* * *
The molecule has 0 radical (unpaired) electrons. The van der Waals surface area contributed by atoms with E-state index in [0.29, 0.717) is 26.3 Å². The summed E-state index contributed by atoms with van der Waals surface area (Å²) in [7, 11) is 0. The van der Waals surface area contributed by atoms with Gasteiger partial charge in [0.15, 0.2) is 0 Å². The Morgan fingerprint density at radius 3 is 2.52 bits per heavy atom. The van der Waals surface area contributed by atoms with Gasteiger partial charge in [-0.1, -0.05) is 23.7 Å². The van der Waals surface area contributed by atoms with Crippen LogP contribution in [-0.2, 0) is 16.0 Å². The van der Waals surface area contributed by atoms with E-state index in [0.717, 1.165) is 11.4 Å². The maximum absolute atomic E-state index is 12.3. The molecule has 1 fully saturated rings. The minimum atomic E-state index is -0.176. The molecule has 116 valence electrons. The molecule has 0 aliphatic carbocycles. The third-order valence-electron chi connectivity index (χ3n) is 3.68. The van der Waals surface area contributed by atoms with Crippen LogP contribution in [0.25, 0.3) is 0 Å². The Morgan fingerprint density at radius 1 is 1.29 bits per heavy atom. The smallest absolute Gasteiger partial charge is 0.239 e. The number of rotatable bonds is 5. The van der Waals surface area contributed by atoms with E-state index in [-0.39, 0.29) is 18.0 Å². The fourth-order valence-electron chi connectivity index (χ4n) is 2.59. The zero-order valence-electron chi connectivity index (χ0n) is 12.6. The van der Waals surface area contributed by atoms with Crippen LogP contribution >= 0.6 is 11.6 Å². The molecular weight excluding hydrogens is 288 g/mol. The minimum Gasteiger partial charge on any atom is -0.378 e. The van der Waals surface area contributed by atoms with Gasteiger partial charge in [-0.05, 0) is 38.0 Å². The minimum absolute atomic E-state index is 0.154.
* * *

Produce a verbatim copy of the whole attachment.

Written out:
The molecule has 0 radical (unpaired) electrons. The van der Waals surface area contributed by atoms with E-state index in [0.29, 0.717) is 26.3 Å². The summed E-state index contributed by atoms with van der Waals surface area (Å²) in [7, 11) is 0. The van der Waals surface area contributed by atoms with Gasteiger partial charge in [0.15, 0.2) is 0 Å². The Morgan fingerprint density at radius 3 is 2.52 bits per heavy atom. The van der Waals surface area contributed by atoms with Gasteiger partial charge in [-0.1, -0.05) is 23.7 Å². The van der Waals surface area contributed by atoms with Crippen LogP contribution in [-0.2, 0) is 16.0 Å². The van der Waals surface area contributed by atoms with E-state index in [0.717, 1.165) is 11.4 Å². The maximum absolute atomic E-state index is 12.3. The molecule has 1 fully saturated rings. The minimum atomic E-state index is -0.176. The molecule has 116 valence electrons. The molecule has 0 aliphatic carbocycles. The third-order valence-electron chi connectivity index (χ3n) is 3.68. The van der Waals surface area contributed by atoms with Crippen LogP contribution in [0.25, 0.3) is 0 Å². The Morgan fingerprint density at radius 1 is 1.29 bits per heavy atom. The smallest absolute Gasteiger partial charge is 0.239 e. The number of rotatable bonds is 5. The van der Waals surface area contributed by atoms with E-state index in [-0.39, 0.29) is 18.0 Å². The fourth-order valence-electron chi connectivity index (χ4n) is 2.59. The zero-order valence-electron chi connectivity index (χ0n) is 12.6. The van der Waals surface area contributed by atoms with Crippen LogP contribution >= 0.6 is 11.6 Å². The molecular weight excluding hydrogens is 288 g/mol. The minimum Gasteiger partial charge on any atom is -0.378 e. The van der Waals surface area contributed by atoms with Gasteiger partial charge in [-0.05, 0) is 38.0 Å². The minimum absolute atomic E-state index is 0.154.